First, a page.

Do you fancy yourself as a bit of a bird-watcher? Perhaps there’s some other reason you need to view something at long distance. Either way, binoculars are a great piece of kit. They allow you to see things in more detail at a much greater distance. So whether you’re a bird watcher, plane spotter or some other type of enthusiast, you could do with a good pair. Even if you don’t have a specific regular need for them like plane spotting, they’re still a good piece of equipment to own, just in case. Maybe you’ve gone on a hiking trip and want to see the wildlife in more detail, or maybe you just want some just in case you need them.
Well if you’d like to know a bit more about binoculars, then you’re in the right place. In this article, we’re going to drill down into the subject a bit more and tell you how to use them. They might seem simple, but some of the higher-end models can be quite complicated. It’s not always as simple as getting them out of the box and looking through them. So if you need to know a bit more about how to use a good pair of binoculars, then keep reading for all the info you need…
How to use binoculars
Before you start using your new set of binoculars, you might want to get them out and get used to them. They’ll normally come with straps and a carry case, as well as maybe a cleaning cloth. If they don’t have a cleaning cloth, you might want to get one to make sure they don’t get dirty. You don’t have to wear the strap over your neck or shoulders, but you can if you’re comfortable doing so. Remember, if you’re using your binoculars outside or somewhere windy (or when you’re in a rush), then you might unexpectedly drop them. That’s why the strap can be a good idea. You don’t want to either damage or lose them when you drop them.
Familiarise yourself with the different parts of the binoculars. have a look at the manual if you have one and learn what each dial does.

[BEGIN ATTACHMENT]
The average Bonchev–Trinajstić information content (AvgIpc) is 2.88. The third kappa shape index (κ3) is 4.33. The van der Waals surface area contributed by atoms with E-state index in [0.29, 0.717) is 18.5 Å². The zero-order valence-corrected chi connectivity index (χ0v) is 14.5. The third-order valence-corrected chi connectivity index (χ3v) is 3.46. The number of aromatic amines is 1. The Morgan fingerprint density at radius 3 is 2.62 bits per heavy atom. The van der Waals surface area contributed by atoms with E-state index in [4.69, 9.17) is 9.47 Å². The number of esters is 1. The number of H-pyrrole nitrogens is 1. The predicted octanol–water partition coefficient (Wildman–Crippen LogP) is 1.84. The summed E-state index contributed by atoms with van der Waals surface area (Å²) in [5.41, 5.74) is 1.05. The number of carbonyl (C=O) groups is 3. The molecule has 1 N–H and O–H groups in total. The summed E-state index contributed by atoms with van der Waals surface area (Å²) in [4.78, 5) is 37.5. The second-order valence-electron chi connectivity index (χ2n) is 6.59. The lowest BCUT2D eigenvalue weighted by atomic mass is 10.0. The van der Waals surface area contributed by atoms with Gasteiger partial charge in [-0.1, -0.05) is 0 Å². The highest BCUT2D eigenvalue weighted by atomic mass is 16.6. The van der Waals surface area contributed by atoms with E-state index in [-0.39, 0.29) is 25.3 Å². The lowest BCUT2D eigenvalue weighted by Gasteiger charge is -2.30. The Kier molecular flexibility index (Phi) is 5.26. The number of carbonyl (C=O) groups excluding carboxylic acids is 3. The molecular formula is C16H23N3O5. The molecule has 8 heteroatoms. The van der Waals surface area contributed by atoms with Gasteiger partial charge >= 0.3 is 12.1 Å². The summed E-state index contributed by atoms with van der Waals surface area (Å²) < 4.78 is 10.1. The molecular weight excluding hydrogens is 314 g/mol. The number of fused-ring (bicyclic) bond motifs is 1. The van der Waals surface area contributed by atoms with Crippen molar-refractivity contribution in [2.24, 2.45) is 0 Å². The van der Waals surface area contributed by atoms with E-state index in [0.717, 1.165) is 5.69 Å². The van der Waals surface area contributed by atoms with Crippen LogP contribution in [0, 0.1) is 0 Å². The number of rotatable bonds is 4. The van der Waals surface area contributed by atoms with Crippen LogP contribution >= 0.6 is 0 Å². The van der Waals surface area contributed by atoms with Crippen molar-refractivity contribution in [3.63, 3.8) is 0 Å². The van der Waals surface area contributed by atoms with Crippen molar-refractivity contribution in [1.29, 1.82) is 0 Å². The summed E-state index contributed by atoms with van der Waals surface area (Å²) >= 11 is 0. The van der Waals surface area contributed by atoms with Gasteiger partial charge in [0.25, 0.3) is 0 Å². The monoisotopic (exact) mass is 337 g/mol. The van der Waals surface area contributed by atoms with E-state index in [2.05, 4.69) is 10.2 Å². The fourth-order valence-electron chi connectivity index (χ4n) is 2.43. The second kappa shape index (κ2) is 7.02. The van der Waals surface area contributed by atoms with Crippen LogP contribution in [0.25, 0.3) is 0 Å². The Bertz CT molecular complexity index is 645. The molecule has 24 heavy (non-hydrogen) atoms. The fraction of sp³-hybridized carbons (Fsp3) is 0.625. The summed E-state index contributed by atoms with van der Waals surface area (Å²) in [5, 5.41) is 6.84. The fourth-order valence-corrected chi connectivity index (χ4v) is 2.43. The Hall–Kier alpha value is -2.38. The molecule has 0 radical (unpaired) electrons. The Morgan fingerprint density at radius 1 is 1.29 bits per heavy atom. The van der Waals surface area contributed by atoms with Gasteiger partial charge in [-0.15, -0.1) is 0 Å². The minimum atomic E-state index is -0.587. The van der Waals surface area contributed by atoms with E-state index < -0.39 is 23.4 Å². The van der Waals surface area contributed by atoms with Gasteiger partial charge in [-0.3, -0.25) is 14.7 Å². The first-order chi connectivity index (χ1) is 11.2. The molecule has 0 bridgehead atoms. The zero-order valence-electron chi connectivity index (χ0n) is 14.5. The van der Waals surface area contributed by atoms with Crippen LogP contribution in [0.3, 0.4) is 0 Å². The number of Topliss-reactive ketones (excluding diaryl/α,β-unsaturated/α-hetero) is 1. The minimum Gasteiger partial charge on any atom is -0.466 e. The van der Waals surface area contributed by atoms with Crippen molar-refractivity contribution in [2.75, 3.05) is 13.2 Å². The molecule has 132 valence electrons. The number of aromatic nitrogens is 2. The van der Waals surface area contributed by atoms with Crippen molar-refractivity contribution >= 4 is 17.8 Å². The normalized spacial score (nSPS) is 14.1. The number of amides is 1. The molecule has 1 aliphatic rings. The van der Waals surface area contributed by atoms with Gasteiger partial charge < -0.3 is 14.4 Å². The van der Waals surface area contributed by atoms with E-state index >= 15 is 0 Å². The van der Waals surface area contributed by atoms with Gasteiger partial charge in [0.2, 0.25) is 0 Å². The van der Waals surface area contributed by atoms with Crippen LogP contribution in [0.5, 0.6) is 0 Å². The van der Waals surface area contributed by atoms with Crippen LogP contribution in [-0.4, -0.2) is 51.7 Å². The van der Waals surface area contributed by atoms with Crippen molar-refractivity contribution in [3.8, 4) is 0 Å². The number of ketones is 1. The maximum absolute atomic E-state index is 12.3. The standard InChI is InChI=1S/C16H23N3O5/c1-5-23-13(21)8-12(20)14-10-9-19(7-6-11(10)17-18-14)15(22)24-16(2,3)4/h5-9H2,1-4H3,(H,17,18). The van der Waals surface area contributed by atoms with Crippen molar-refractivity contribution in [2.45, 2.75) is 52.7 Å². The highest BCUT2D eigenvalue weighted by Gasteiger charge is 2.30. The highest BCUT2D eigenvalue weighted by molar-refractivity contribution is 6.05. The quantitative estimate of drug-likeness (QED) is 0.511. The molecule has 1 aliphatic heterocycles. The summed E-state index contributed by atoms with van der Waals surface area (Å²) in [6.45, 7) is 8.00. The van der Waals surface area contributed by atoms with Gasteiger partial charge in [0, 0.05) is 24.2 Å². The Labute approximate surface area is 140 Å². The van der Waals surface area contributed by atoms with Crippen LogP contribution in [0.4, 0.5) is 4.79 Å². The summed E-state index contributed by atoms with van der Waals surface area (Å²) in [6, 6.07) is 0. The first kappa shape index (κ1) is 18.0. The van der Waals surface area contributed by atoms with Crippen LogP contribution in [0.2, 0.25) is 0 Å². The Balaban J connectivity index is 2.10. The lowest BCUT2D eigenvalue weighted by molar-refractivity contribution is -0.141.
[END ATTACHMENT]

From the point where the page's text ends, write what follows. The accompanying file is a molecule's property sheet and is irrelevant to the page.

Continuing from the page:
To use your binoculars properly you’ll need to learn how to focus them. They won’t be able to zoom into objects at great distances and make them visible unless they’re focussed. The focus will need changing depending on how far away you’re looking, but thankfully this is quite easy to do. Once you’ve got the hang of it, you should be able to change focus quickly no matter what you’re looking at, as long as it’s in range.
That’s another thing to remember before we start looking at focus in a bit more detail: range. Not every set of binoculars has the same range. If you spend more, you might get a pair that can see much further. These will normally be bigger and more expensive, so you have to weigh up whether it’s worth it. It will depend on what you’re using your binoculars for. Bird-watching and general wildlife use shouldn’t need super long range. Plane watching might require longer range, but planes are also much bigger than birds (obviously), so that isn’t always the case. You’ll also need to decide how much detail you want to see at long range. Check out some reviews before you decide on a pair to see which suit your needs the best.
Start trying to learn how to focus your binoculars with stationary objects. Once you get the hang of it, you can try it on moving things like birds.
Make sure you pivot the set so that they fit your eyes! This bit sounds straightforward, but you need binoculars that fit.
The first time you use your set you’ll have to calibrate them properly. This is to cope with any differences between eyes. Try adjusting each side with one eye closed.
When you target an object, you can adjust the focus dial on a trial-and-error basis. Twiddle with it until the object comes into proper focus. This might take a while to get used to, but once you’re good at it you’ll be able to do it in a matter of seconds as you;l be used to different distances. Then you’ll be able to start getting used to doing the same with moving objects like birds and places, or anything you like.
If you want to know about how to hold binoculars, there isn’t really a right or wrong way. It depends on what you find most comfortable. Make sure they’re stable, steady, and secure—and that you’re as comfortable as possible. Some people prefer to hold them with both hands while others take a one-handed approach. Your ability to do this might depend on how heavy and secure they are. Not all models will be able to support both sides without bending in the middle.
Another good tip is to make sure you can see what you’re looking for without the binoculars before you aim in with them. Otherwise you could be searching the sky in the completely wrong place for more time than you might think. While you won’t be able to see the object in detail, you should know where it is BEFORE you start zooming in with your binoculars. It’s a much more efficient way to aim.
You might also want to wear gloves if it’s cold outside as your hands will be bare and in the open for long periods.
Make sure you look after your binoculars well. Don’t drop them, and keep them as clean as possible. Take a cleaning cloth with you, and you might want some cleaning solution as well.
Whichever binoculars you choose, do your research and get used to them. Don’t expect to be able to focus quickly at the start, and learn the process methodically so that you can start enjoying your binoculars and seeing what you want to see.